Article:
Legislative Changes May Improve the Black Lung Benefits Program

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Potential legislation would give coal miners greater access to medical evidence and legal counsel.

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Black lung disease kills hundreds of miners every year, but it is increasingly difficult for those afflicted with the disease to access promised federal benefits. After a spike in the number of miners with black lung, members of Congress introduced a bill in the last Congress that, if introduced again and passed in the 114th Congress, would lead to an overhaul of the benefits program.

Senators Bob Casey and Jay Rockefeller, along with leading Senate and House members, introduced a bill in November aiming to bolster the procedural fairness of hearings that decide miners’ benefit claims from the U.S. Department of Labor’s Black Lung Benefits Program. If Senator Casey and others reintroduce it in the new Congress and it passes, the bill, known as the Black Lung Benefits Improvement Act, would increase claimants’ access to quality medical evidence and attorney representation, as well as strengthen criminal penalties for false statements and failure to disclose additional evidence in the claims process.

Black lung disease afflicts miners when they breathe an excess of coal dust, causing nodules to form in their lungs. This formation process causes internal scarring and stiffness, slowly reducing lung function and making breathing difficult. The disease makes it difficult for afflicted miners to walk up stairs or perform other simple tasks without leading to overexertion. While the prevalence of the disease can be mitigated if mines operate with proper ventilation systems that decrease the concentration of coal dust, the disease’s pervasiveness is still increasing among coal miners.

The Black Lung Benefits Program, a specialized workers’ compensation program for miners with black lung disease, provides monthly payments and health care benefits to miners who successfully show they are disabled from the disease. A miner’s former employer funds a substantial part of these benefits if a claim is successful.

Mine operators generally oppose new claims for benefits by presenting government hearing officers with an abundance of expert medical evidence that disputes miners’ claims that they have black lung disease. As current science is not able to make a firm medical distinction between black lung disease caused by coal dust and lung disease caused by smoking, the expert medical opinions are often determinative in government decisions to award or withhold benefits. This ambiguity is an acute problem in the Department of Labor’s hearing process because in areas where underground coal mining is prevalent, so too is smoking. The overwhelming majority of underground coal mines are located in Kentucky and West Virginia – the two states with the highest smoking rates.

Mine operators are not required to disclose medical evidence they choose not to present at trial, leading some expert opinions to be left out. The Labor Department generally provides miners with a single medical examination and opinion, but it will provide a second medical opinion on appeal for miners having at least 15 years of experience who were granted benefits at the initial hearing.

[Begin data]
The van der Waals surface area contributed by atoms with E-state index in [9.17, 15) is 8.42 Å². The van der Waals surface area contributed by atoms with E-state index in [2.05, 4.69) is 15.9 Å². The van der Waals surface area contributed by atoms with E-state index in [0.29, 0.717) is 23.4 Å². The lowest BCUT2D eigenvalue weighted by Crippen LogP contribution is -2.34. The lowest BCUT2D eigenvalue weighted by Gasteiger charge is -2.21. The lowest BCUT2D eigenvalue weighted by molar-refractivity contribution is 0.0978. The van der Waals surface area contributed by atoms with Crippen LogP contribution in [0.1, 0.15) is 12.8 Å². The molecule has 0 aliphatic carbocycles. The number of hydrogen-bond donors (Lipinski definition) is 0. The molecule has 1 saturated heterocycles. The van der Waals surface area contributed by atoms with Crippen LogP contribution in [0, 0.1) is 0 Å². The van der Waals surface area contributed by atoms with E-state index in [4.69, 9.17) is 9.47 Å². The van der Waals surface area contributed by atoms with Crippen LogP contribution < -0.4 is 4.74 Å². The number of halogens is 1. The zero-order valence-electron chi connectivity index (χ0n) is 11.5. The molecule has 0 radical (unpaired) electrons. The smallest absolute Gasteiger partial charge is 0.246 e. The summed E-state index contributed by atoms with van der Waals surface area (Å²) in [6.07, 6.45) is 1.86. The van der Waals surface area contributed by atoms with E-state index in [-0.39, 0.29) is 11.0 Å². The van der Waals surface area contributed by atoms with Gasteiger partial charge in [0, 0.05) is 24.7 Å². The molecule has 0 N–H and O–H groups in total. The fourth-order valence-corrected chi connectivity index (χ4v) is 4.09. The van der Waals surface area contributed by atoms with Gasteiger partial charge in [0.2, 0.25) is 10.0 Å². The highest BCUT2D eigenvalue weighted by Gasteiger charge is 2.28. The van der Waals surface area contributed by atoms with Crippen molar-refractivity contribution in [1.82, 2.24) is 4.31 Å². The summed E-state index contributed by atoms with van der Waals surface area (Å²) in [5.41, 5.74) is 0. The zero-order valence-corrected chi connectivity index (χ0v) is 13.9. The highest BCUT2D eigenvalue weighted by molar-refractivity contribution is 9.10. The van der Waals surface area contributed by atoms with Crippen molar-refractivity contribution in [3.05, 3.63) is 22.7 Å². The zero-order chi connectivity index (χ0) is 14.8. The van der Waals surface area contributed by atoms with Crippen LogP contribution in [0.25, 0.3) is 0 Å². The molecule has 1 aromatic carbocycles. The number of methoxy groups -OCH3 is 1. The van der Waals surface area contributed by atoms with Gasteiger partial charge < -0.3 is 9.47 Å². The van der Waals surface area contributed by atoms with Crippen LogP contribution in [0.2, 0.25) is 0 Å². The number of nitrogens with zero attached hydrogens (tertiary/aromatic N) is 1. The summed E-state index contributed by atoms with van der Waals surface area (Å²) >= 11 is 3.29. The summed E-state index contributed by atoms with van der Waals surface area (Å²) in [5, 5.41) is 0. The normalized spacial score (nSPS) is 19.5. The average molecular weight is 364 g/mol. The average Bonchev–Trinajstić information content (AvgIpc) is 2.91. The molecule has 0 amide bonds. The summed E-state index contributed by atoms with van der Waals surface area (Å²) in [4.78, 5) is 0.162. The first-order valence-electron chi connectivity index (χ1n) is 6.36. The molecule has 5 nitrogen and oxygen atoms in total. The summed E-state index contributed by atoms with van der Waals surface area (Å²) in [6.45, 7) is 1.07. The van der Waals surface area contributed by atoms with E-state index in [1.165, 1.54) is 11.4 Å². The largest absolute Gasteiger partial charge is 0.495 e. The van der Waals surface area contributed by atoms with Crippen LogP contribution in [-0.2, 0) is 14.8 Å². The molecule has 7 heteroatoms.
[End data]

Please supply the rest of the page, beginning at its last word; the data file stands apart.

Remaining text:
In part due to the imbalance in access to evidence and also a difficulty in retaining counsel, many commentators worry that the proceedings pose significant challenges to claimants. It is notable that although studies have shown black lung disease to be on the rise, the rates at which claimants obtain benefits have hit new lows – about 14% on initial claims, and even lower after appeals. The Government Accountability Office has confirmed these concerns, finding that “coal miners face a number of challenges in pursuing federal black lung claims, including finding legal representation and developing sound medical evidence to support their claims.”

Hoping to alleviate these challenges, the Casey-Rockefeller legislative proposal would require parties to disclose all developed medical evidence, regardless of whether it would be used at trial. In addition, the bill would force the Labor Departmnet to conduct checks on all doctors providing medical opinions to ensure they are properly qualified and free from conflicts of interest. These provisions would give judges conducting initial benefit hearings greater access to high quality expert evidence to assist in decision-making. The new provisions would even allow miners or their survivors to reopen old cases if they were decided on the basis of discredited medical interpretations.

Although a significant number of claimants represent themselves in benefit hearings, the new bill proposes a fund to assist with the cost of attorneys’ fees. Notably, this fund would be able to begin compensating attorneys before the end of the claims process, which is currently not allowed. As claims generally take two years or more, easier access to fee payments is likely to create more incentives for representation.

To support the new requirements, the bill would also strengthen criminal penalties and benefit hearing judges’ ability to sanction parties when participants withhold medical evidence or make false statements during any portion of the claims process.

Thus far, no member of Congress has opposed the approach proposed in the Casey-Rockefeller bill. However, Senator Rockefeller did not run for re-election this fall. Representative Shelley Capito, who will replace Senator Rockefeller in the Senate later this month, has declined to take a position yet on the proposal.

Senator Casey and other co-sponsors who signed onto the bill in the 113th Congress have indicated that they intend to re-introduce it for discussion next year during the new congressional session.